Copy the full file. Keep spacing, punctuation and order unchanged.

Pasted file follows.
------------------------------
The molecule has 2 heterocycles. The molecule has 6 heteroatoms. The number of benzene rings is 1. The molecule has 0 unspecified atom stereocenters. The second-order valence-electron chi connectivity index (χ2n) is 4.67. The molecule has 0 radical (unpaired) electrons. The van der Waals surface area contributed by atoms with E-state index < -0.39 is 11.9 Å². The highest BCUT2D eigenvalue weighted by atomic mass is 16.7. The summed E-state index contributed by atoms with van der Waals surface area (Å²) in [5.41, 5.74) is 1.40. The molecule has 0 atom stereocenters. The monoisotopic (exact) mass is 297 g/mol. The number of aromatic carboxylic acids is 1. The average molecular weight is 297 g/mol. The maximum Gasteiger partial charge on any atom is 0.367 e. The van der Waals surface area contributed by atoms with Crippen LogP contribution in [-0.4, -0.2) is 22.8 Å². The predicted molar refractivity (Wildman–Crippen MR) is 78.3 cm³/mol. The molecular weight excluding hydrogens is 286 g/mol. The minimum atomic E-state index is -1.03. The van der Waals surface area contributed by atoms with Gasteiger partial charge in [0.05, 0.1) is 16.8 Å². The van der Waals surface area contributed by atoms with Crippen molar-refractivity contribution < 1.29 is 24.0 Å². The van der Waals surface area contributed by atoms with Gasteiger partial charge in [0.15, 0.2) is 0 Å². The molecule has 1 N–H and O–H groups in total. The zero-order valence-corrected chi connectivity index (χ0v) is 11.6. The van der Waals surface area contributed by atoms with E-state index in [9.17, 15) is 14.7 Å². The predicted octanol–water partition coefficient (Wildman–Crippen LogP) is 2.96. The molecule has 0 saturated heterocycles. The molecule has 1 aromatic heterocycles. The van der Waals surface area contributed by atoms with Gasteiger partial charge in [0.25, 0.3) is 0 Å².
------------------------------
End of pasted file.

The molecule has 2 heterocycles. The molecule has 6 heteroatoms. The number of benzene rings is 1. The molecule has 0 unspecified atom stereocenters. The second-order valence-electron chi connectivity index (χ2n) is 4.67. The molecule has 0 radical (unpaired) electrons. The van der Waals surface area contributed by atoms with E-state index < -0.39 is 11.9 Å². The highest BCUT2D eigenvalue weighted by atomic mass is 16.7. The summed E-state index contributed by atoms with van der Waals surface area (Å²) in [5.41, 5.74) is 1.40. The molecule has 0 atom stereocenters. The monoisotopic (exact) mass is 297 g/mol. The number of aromatic carboxylic acids is 1. The average molecular weight is 297 g/mol. The maximum Gasteiger partial charge on any atom is 0.367 e. The van der Waals surface area contributed by atoms with Crippen LogP contribution in [-0.4, -0.2) is 22.8 Å². The predicted molar refractivity (Wildman–Crippen MR) is 78.3 cm³/mol. The molecular weight excluding hydrogens is 286 g/mol. The minimum atomic E-state index is -1.03. The van der Waals surface area contributed by atoms with Gasteiger partial charge in [0.05, 0.1) is 16.8 Å². The van der Waals surface area contributed by atoms with Crippen molar-refractivity contribution < 1.29 is 24.0 Å². The van der Waals surface area contributed by atoms with Gasteiger partial charge in [0.15, 0.2) is 0 Å². The molecule has 1 N–H and O–H groups in total. The zero-order valence-corrected chi connectivity index (χ0v) is 11.6. The van der Waals surface area contributed by atoms with E-state index in [9.17, 15) is 14.7 Å². The predicted octanol–water partition coefficient (Wildman–Crippen LogP) is 2.96. The molecule has 0 saturated heterocycles. The molecule has 1 aromatic heterocycles. The van der Waals surface area contributed by atoms with Gasteiger partial charge in [0.25, 0.3) is 0 Å².